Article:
Connecticut residents may have read media accounts about the harsh conditions at many e-commerce fulfillment centers. In many cases, warehouse workers are put under extreme pressure to gather items that have been ordered and ship them out quickly. Media reports have alarmed workplace safety advocates because many warehouse workers have been killed or injured in job-related accidents. However, there are steps that fulfillment center and warehouse employers can take to mitigate these risks.
Simple and cost-effective warehouses improvements can help prevent many common types of accidents. Using pedestrian barriers to clearly designate areas where vehicles like forklift trucks can operate could prevent warehouse workers from being struck and injured or killed. Furthermore, guard rails may be used to fill gaps and prevent falls. Guard rails could be an especially effective safety measure because trips and falls are the most common cause of warehouse injuries.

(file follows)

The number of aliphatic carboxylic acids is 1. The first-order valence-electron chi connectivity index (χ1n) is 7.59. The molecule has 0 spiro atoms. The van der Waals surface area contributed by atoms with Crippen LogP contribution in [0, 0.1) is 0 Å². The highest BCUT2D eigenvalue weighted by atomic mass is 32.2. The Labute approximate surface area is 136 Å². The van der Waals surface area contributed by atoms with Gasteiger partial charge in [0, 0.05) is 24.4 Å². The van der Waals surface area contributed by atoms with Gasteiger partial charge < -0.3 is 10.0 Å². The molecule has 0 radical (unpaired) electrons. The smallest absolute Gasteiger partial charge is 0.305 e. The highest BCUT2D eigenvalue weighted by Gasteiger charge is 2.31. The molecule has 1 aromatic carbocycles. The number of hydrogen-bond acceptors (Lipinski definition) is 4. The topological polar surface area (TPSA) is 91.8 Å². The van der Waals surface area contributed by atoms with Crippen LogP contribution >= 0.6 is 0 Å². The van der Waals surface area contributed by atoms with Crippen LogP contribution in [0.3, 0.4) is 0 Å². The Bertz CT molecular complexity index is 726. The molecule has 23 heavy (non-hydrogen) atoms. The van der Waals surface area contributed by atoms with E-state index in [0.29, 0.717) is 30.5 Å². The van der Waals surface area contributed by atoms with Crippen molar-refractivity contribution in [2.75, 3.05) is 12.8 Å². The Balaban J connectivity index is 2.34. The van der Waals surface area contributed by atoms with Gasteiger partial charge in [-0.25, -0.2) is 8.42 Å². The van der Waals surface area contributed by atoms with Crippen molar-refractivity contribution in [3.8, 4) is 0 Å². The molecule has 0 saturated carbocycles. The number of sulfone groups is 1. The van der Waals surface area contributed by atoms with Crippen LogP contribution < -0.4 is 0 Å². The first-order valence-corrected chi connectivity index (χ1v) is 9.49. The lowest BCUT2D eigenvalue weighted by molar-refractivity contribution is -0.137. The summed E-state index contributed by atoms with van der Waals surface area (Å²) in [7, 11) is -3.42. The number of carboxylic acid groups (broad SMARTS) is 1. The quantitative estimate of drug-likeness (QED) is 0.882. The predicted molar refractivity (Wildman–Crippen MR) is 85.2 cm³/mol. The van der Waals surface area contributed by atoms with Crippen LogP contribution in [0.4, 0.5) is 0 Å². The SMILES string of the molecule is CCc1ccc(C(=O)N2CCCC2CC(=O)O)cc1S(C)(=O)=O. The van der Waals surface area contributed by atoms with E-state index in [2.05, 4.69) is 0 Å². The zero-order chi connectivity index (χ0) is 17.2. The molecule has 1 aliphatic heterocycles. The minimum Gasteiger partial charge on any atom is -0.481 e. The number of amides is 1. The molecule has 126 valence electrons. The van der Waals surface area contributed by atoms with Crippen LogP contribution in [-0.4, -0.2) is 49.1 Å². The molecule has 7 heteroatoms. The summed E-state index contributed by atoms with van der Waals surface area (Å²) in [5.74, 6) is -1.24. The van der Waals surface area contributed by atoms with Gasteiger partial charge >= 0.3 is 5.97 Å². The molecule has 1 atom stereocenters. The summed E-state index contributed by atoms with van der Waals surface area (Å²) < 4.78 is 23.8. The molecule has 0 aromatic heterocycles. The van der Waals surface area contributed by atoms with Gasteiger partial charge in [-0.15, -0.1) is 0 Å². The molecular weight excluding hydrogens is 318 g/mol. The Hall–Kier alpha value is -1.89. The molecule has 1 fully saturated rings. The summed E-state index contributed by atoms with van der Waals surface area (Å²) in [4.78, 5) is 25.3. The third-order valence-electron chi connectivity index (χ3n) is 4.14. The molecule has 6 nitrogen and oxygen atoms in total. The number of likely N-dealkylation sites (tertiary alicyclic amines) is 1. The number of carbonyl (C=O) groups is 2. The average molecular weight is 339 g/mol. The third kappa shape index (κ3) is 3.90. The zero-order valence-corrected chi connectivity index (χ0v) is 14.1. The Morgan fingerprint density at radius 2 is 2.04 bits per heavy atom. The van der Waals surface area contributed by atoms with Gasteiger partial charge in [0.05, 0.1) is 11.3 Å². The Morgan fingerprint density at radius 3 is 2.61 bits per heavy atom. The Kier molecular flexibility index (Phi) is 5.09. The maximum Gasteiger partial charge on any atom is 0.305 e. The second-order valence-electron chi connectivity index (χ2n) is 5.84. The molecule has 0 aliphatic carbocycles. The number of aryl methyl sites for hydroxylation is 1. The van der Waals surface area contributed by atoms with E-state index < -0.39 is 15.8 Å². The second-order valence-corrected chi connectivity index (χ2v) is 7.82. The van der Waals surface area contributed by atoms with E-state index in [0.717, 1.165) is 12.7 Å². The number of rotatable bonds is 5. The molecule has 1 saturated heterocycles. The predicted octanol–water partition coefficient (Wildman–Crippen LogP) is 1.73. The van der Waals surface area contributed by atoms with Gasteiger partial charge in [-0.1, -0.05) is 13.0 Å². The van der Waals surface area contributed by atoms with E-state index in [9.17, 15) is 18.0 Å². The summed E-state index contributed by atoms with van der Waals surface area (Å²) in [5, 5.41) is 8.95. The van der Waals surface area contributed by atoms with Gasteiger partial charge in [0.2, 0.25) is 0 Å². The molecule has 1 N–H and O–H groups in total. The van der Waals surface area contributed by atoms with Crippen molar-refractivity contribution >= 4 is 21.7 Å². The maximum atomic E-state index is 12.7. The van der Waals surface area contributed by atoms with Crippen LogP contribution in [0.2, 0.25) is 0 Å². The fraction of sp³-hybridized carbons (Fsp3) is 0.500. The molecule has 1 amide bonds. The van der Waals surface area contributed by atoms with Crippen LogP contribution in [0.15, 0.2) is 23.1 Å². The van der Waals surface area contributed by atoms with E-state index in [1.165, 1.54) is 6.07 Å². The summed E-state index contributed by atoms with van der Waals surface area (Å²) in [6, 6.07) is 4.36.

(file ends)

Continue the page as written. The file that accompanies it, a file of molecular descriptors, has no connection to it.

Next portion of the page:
Some warehouse workers are inexperienced, but that does not mean that accidents and injuries are inevitable. Thorough safety training could help workers avoid painful back injuries caused by lifting heavy items improperly and accidents caused by falling stacks of heavy boxes. Strictly enforcing OSHA safety regulations can further improve safety, and robots or other machines may be used to perform particularly dangerous tasks.
Workers who have suffered injuries because poor safety considerations may choose to pursue personal injury litigation rather than file workers' compensation claims. While the workers' compensation system was designed in part to protect employers from this kind of lawsuit, they may still be held accountable in civil court for acts of gross negligence. Employers commit gross negligence when their disregard for safety measures amounts to malicious behavior.